Cross-dressing musical ‘Priscilla’ is no drag

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Cross-dressing musical ‘Priscilla’ is no drag


The Korean production of the musical “Priscilla” kicked off its three-month show at the LG Art Center in southern Seoul. [NEWSIS]

The leading roles in the musical “Priscilla” are men, but the show is full of pink glitter, feathers, fur, heavy makeup and high heels.

The male cast dress up as women to prove that they can be “prettier and more glamorous than real women,” according to Seol Do-yoon, the head of the local production company Seol&Company.

“Korea is still quite closed when it comes to sexual minorities,” said Seol.

“There are specific words like gay, homosexual or bisexual, but we still feel more comfortable using ‘sexual minorities,’ which includes a comprehensive meaning.”

“In short,” says Seol, “the musical ‘Priscilla’ is about homosexuals.”


Singer Jo Kwon of boyband 2AM alternates the role of young drag queen Adam with two other actors.

“From the beginning to the end, the musical depicts the shows of drag queens,” Seol continued.

“Although Koreans are not that familiar with drag shows, the music in this musical, which uses famous pop songs from the ’80s will definitely make it a toe-tapping experience.”

The performance includes hit pop songs from the ’80s, such as Madonna’s “Like a Virgin,” “Material Girl,” and “Holiday,” as well as “I Will Survive,” and “It’s Raining Men,” which Koreans will have heard of.

“Priscilla” is a musical based on a book by Stephan Elliott, an Australian film director, and Allan Scott. It tells the story of two drag queens - Tick and Adam - and transgender woman Bernadette, who travel 2,876 kilometers (1,787 miles) from Sydney to Alice Springs, Australia, on their lavender bus, Priscilla.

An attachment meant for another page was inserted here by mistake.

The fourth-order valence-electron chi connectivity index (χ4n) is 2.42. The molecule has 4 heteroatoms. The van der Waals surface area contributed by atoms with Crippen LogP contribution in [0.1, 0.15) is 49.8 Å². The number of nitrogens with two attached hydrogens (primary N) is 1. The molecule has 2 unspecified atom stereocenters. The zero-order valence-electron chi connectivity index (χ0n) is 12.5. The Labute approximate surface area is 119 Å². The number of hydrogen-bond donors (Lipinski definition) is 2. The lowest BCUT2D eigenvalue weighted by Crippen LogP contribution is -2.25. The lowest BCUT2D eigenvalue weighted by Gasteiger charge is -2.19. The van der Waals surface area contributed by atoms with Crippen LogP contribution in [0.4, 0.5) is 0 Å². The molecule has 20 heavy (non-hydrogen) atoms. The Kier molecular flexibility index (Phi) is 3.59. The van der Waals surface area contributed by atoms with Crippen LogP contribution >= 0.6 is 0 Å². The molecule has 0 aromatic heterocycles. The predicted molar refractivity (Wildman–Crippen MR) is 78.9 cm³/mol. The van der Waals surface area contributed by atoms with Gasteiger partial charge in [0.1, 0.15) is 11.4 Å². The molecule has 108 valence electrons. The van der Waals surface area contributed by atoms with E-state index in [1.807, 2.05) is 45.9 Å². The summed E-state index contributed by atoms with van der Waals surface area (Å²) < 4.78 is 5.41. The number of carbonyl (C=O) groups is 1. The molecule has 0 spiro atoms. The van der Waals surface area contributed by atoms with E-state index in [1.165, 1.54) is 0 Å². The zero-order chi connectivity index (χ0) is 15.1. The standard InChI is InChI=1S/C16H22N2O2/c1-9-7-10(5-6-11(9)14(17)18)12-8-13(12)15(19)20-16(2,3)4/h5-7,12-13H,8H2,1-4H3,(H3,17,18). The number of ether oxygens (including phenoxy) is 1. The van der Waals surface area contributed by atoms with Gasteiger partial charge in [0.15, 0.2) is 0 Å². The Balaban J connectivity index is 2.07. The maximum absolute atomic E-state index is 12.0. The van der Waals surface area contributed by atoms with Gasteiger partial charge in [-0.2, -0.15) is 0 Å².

After premiering in Australia in 2006, the show went to the West End two years later - under its full name “Priscilla Queen of the Desert” - and was also performed on Broadway in 2011.

The Korean production of the show, which will last for about three months, kicked off last week at LG Art Center in southern Seoul.

The story begins when Tick’s wife, who he had a son with, invites him to stage a drag show with his colleagues at a resort in Alice Springs.

There, he meets his son, who doesn’t know about his father’s existence or the fact that he’s gay.

“I saw some people in the audience during the preview shedding tears in the scene where Tick meets his son,” said Seol.

“Although the story revolves around drag shows, it is also touching and has drama and a message.”

For the Korean production, each of the leading roles are played by three actors.


Michael Lee plays Tick, one of three drag queens.

For Tick, Michael Lee, Lee Ji-hoon, and Lee Ju-kwang will alternate the role, while for Bernadette, the actors Jo Seong-ah, Ko Young-bin and Kim Da-hyun have been cast.

As for the bubbly drag queen Adam, Jo Kwon, a member of 2AM, along with Kim Ho-young and Yoo Seung-yeob, all play the role.

After appearing in a gaudy costume in front of cameras during a media call last week, Jo was criticized online for looking “too gay.”

The following day, Jo wrote on his Twitter page that the musical is more than just a show about gay people.

“You could think that it is just a gay show from the pictures, however, the musical ‘Priscilla’ is not just a musical that portrays homosexuals and transgenders’ views, it is a sincere musical that portrays family, friendship, love, paternal love and emotions,” wrote Jo.

He continued by saying that those who have misunderstandings should “come and see the show with an easy heart” and “stop criticizing.”

“In Korea, it is a matter of fact that words like gay, transgender or drag queen are unfamiliar and are considered humiliating,” said an official from Seol&Company as she explained the synopsis of the musical.

“But this musical, although it tells the story of those sexual minorities, is focused on the problems and emotions that every human being faces in society.”

The musical “Priscilla,” which kicked off at the LG Art Center on July 8, will run through Sept. 28.

The show starts at 8 p.m. on weekdays, 3 p.m. and 7:30 p.m. on Saturdays, 2 p.m. and 6:30 p.m. on Sundays and public holidays. There are no shows on Mondays.

Tickets range from 50,000 ($49) won to 130,000 won.

For more information, call (02) 2005-0114.


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